By Don Morton
The Biggest Little Farm
March 13, 2020
Documentarian (and admitted idealist) John Chester and his wife Molly (and their dog) bought 200 acres of drought-stricken, nutrient-free land outside Los Angeles with the somewhat naive goal of developing, mostly through trial-and-error, a self-sustaining farm in harmony with nature. Eight hard and sometimes heartbreaking years later, they had 10,000 fruit trees and 200 kinds of crops.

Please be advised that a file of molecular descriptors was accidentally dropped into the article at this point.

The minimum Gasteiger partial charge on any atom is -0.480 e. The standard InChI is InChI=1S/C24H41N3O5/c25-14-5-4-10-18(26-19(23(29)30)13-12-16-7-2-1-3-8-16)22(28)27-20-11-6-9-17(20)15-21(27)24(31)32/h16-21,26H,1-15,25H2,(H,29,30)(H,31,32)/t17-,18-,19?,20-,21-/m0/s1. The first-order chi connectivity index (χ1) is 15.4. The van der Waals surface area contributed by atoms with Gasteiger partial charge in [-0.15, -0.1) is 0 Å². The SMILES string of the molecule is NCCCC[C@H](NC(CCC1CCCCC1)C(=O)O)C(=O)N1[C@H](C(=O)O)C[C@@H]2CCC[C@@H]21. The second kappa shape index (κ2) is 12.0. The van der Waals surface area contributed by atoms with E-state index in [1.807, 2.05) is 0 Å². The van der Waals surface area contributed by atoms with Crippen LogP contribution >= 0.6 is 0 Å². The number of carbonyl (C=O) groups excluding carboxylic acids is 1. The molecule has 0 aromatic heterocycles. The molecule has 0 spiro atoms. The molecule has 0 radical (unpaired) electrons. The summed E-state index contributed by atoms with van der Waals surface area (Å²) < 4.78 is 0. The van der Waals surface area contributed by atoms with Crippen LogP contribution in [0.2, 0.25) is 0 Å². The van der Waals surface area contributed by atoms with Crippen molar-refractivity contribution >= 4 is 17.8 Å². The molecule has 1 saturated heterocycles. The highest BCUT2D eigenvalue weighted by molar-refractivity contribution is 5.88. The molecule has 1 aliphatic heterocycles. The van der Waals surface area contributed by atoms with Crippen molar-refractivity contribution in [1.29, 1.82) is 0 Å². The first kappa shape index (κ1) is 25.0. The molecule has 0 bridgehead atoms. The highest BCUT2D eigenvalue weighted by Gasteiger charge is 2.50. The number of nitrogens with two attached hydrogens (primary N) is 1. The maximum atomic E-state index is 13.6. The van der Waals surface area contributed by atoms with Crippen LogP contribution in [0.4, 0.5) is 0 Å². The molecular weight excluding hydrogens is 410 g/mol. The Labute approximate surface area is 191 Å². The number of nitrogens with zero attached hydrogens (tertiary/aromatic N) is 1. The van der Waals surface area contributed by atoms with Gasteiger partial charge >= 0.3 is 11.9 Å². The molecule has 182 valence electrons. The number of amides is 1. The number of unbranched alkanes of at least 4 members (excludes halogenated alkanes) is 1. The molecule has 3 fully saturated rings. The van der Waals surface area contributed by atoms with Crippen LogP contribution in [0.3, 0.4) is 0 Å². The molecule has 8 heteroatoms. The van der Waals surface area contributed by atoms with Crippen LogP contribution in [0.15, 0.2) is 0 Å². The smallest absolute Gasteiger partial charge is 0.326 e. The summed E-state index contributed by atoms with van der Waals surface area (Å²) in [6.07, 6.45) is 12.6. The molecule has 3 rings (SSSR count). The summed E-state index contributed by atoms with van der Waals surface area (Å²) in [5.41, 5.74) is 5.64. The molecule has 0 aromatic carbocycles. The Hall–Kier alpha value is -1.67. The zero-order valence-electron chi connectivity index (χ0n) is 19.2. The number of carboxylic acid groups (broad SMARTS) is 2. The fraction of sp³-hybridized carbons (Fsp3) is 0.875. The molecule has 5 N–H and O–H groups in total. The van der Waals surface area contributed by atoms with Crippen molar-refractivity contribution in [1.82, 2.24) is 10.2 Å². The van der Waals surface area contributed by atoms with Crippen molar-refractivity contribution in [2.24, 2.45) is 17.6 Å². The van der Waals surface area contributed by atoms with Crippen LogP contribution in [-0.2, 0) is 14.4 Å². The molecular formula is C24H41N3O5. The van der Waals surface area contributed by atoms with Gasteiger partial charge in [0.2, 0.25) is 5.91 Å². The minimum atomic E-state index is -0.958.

In the process, they tried some fascinating new symbiotic approaches, not all of which worked, but a few did spectacularly. There are lessons here to be learned by all of us about our increasingly precarious relationship with our planet.
For a documentary, there is at times real tension and drama, and the cinematography is stunning. It’s even gently amusing in places. On the down side, it’s a tad self-congratulatory and a little evasive as to where they got all the money to throw at new challenges. But this is a movie that will make you a better person.